Detecting the “Next” SolarWinds-Style Cyber Attack

The SolarWinds attack, which succeeded by utilizing the sunburst malware, shocked the cyber-security industry. This attack achieved persistence and was able to evade internal systems long enough to gain access to the source code of the victim. Because of the far-reaching SolarWinds deployments, the perpetrators were also able to infiltrate many other organizations, looking for … Continue reading Detecting the “Next” SolarWinds-Style Cyber Attack

From PowerShell to Payload: An Analysis of Weaponized Malware

Click, and boom, your network is compromised. All a hacker needs is one successful exploit and you could have a very bad day. Recently we uncovered one artifact that we would like to break down and showcase. We will get “into the weeds” here and really deep-dive on the technical details, so put on your … Continue reading From PowerShell to Payload: An Analysis of Weaponized Malware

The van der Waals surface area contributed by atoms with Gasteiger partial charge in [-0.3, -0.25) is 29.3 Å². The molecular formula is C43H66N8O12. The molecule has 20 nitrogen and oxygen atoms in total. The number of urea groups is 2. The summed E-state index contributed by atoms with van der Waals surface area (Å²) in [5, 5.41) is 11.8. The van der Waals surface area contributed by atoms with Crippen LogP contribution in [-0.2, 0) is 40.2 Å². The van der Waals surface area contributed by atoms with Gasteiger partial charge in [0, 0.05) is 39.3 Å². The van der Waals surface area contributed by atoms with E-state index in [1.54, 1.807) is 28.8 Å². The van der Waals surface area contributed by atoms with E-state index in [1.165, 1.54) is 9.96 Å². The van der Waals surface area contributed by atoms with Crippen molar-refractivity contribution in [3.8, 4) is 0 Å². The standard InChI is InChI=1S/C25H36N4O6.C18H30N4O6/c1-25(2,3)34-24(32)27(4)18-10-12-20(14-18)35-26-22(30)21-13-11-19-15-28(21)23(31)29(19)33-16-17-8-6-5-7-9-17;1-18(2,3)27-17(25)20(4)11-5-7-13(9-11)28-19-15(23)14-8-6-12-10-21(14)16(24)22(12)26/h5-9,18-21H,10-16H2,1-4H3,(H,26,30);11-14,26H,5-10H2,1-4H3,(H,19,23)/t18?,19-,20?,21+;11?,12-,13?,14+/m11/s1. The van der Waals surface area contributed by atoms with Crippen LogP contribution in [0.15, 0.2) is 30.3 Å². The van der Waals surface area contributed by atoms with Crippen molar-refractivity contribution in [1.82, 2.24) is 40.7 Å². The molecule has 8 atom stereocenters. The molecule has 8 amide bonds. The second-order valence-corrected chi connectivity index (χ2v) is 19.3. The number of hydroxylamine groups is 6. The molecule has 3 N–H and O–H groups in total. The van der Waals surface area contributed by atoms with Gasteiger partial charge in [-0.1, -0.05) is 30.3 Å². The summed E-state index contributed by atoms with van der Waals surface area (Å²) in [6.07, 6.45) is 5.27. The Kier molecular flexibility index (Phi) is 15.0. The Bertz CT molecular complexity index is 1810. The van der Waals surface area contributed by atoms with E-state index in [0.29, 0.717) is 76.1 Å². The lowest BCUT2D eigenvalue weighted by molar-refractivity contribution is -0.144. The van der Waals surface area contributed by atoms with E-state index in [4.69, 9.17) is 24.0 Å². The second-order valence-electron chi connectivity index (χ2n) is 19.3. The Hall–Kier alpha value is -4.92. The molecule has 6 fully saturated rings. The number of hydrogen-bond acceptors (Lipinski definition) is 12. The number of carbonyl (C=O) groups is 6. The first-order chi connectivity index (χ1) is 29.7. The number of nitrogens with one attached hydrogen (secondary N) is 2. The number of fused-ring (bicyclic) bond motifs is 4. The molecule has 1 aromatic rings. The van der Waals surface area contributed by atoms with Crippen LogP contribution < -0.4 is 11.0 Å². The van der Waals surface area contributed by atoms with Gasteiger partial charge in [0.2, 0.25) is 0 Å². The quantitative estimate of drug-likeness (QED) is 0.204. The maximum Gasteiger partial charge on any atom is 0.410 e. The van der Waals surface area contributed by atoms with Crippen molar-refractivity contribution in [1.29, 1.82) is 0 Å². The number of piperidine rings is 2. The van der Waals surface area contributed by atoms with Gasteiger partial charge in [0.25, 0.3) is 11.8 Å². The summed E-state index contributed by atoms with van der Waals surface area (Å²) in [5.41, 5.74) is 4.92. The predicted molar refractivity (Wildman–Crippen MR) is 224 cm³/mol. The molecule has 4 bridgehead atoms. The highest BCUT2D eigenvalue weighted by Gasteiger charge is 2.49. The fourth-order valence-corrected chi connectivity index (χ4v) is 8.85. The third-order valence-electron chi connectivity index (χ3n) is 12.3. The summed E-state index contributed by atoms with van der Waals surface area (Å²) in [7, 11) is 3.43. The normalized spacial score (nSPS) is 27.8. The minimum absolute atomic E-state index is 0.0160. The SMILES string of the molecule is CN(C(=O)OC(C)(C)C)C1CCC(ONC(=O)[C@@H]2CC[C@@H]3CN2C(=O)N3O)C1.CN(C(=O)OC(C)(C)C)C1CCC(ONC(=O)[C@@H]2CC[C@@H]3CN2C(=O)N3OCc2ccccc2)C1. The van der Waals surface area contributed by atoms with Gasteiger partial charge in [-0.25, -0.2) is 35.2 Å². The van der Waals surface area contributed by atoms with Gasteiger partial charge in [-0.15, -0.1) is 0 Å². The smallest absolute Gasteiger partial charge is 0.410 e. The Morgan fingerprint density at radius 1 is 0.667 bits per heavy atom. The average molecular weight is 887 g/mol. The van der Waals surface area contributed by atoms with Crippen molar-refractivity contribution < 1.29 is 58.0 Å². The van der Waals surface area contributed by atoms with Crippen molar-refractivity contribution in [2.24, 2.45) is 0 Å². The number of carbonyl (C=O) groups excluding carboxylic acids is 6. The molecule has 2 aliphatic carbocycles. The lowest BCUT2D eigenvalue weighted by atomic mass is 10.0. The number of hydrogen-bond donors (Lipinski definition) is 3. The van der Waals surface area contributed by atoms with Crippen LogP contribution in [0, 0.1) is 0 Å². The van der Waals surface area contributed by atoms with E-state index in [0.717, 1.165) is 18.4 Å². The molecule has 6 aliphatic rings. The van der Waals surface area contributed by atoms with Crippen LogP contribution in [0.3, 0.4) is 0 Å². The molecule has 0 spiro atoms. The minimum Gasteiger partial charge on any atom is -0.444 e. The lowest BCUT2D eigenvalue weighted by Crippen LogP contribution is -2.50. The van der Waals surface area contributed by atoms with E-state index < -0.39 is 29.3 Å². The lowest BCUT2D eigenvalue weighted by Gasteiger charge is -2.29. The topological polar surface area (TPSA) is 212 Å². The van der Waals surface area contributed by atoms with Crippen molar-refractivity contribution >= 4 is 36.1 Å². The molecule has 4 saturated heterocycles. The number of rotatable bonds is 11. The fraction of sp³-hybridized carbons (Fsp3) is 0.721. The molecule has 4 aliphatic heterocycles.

Can a Programming Language Reduce Vulnerabilities?

Rust offers a safer programming language, but adoption is still a problem despite recent signs of increasing popularity. When Microsoft wanted to rewrite a security-critical network processing agent to eliminate memory-safety vulnerabilities causing recurring headaches for the Microsoft Security Response Center (MSRC), the company tasked an intern and told him to rewrite the code in … Continue reading Can a Programming Language Reduce Vulnerabilities?

ProxyLogon Microsoft Exchange exploit is completely out of the bag by now

A security researcher released a new PoC exploit for ProxyLogon issues that could be adapted to install web shells on vulnerable Microsoft Exchange servers. A security researcher has released a new proof-of-concept exploit that could be adapted to install web shells on Microsoft Exchange servers vulnerable ProxyLogon issues. Since the disclosure of the flaw, security … Continue reading ProxyLogon Microsoft Exchange exploit is completely out of the bag by now

Leaked Development Secrets a Major Issue for Repositories

Every day, more than 5,000 private keys, database connection strings, certificates, and passwords are leaked to GitHub repositories, putting applications at risk. More than 5,000 passwords, private keys, and other development "secrets" are leaked every day when programmers push code to online repositories — a year-over-year increase of 20% that also makes the software and … Continue reading Leaked Development Secrets a Major Issue for Repositories